Austria’s VBV pension fund (Pensionskasse) and its provident fund (Vorsorgekasse) have increased their allocation to fixed income in their investment portfolios as a result of rising interest rates.

“We have increased the weight of bonds slightly due to the increase in interest and yields in 2022, and reduced equities. Otherwise [the investment strategy has remained] essentially unchanged,” Günther Schiendl, member of the executive board of VBV, told IPE.

VBV’s pension scheme will maintain a cautious investment approach and a higher allocation to cash as the macroeconomic environment and market developments remain uncertain, coupled with restrictive central banks’ policies, it said.

Money market investments now offer better interest rates again and therefore represent an attractive alternative in asset allocation, at least in the short term, it added.

“We will continue to expand our private markets investments, especially private debt and infrastructure, [while] we have been underweight real estate for some time now. It is still too early to increase it again,” Schiendl said.

Last year’s losses on bonds and stocks led the VBV pension fund to already increase its private markets investments.

Meanwhile, the pension fund has benefitted from developments in stock and bond markets at the beginning of the year, as performance recovered from a -9.68% recorded last year.

VBV’s provident fund has followed the same path, with rising interest rates making bond investments attractive again, cutting equities and other risky assets slightly.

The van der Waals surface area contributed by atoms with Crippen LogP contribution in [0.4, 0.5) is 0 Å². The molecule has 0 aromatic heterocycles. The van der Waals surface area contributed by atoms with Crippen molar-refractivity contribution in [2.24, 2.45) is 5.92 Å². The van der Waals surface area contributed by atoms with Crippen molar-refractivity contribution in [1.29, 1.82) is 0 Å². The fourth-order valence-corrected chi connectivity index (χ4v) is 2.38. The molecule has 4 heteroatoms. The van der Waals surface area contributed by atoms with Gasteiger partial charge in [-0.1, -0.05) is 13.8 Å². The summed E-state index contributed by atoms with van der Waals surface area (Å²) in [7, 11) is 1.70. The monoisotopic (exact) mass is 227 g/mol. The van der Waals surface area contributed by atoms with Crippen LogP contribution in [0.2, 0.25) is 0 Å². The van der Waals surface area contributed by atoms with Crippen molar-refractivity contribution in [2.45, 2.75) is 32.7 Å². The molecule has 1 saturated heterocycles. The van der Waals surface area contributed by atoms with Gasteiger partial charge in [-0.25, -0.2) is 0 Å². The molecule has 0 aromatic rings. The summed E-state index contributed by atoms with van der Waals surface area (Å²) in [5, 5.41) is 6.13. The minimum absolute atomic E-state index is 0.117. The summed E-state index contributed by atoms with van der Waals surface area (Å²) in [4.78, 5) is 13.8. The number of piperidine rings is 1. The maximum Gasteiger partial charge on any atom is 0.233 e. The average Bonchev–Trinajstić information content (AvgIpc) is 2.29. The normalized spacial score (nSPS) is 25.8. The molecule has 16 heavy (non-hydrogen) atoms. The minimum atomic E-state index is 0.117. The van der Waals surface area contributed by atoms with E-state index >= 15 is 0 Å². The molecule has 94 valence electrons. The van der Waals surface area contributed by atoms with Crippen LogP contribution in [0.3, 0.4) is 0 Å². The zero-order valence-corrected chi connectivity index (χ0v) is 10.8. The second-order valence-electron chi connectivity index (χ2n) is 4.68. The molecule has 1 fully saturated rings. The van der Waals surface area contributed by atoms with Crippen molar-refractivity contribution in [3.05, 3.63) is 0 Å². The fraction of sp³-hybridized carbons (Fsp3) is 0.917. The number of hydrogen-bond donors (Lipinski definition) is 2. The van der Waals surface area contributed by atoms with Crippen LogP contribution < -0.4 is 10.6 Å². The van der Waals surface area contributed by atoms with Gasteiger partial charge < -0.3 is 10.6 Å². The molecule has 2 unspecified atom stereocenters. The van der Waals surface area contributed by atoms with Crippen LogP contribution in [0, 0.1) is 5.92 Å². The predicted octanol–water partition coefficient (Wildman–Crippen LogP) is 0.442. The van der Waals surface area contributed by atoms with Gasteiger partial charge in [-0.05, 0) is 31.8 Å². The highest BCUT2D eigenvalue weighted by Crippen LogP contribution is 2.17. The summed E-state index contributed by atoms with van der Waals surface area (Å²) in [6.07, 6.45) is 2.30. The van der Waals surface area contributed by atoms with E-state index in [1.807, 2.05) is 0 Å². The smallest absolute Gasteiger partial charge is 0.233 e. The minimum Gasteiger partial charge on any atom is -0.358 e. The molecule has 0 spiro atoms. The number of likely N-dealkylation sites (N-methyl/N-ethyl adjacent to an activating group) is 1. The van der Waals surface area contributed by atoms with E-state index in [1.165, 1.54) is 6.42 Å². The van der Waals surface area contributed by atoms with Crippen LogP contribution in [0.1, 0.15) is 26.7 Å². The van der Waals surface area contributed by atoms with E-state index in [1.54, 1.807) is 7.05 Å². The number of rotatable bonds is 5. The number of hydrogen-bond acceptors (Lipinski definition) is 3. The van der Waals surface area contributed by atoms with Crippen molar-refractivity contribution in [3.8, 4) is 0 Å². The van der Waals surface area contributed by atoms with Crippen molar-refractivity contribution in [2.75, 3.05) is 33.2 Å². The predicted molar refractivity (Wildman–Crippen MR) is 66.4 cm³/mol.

“We have not made any new investments in real estate due to the increased interest rates and high construction costs,” added Michaela Attermeyer, executive board member of VBV’s provident fund.

The provident fund continues to follow a conservative investment strategy, in line with the regulatory framework.

“In addition to public markets, we will also take into account private markets asset classes, such as infrastructure or private debt. We find this important and attractive from a sustainability perspective,”  Attermeyer added.

VBV’s climate strategy is geared towards cutting greenhouse gas emissions and reaching net zero by 2050, considering climate-related risks and opportunities.

VBV has defined its equity universe by using Paris-aligned stock indices, excluding fossil fuel companies, that have however “massively outperformed” last year, from the the pool of investments, according to VBV’s latest financial statement.

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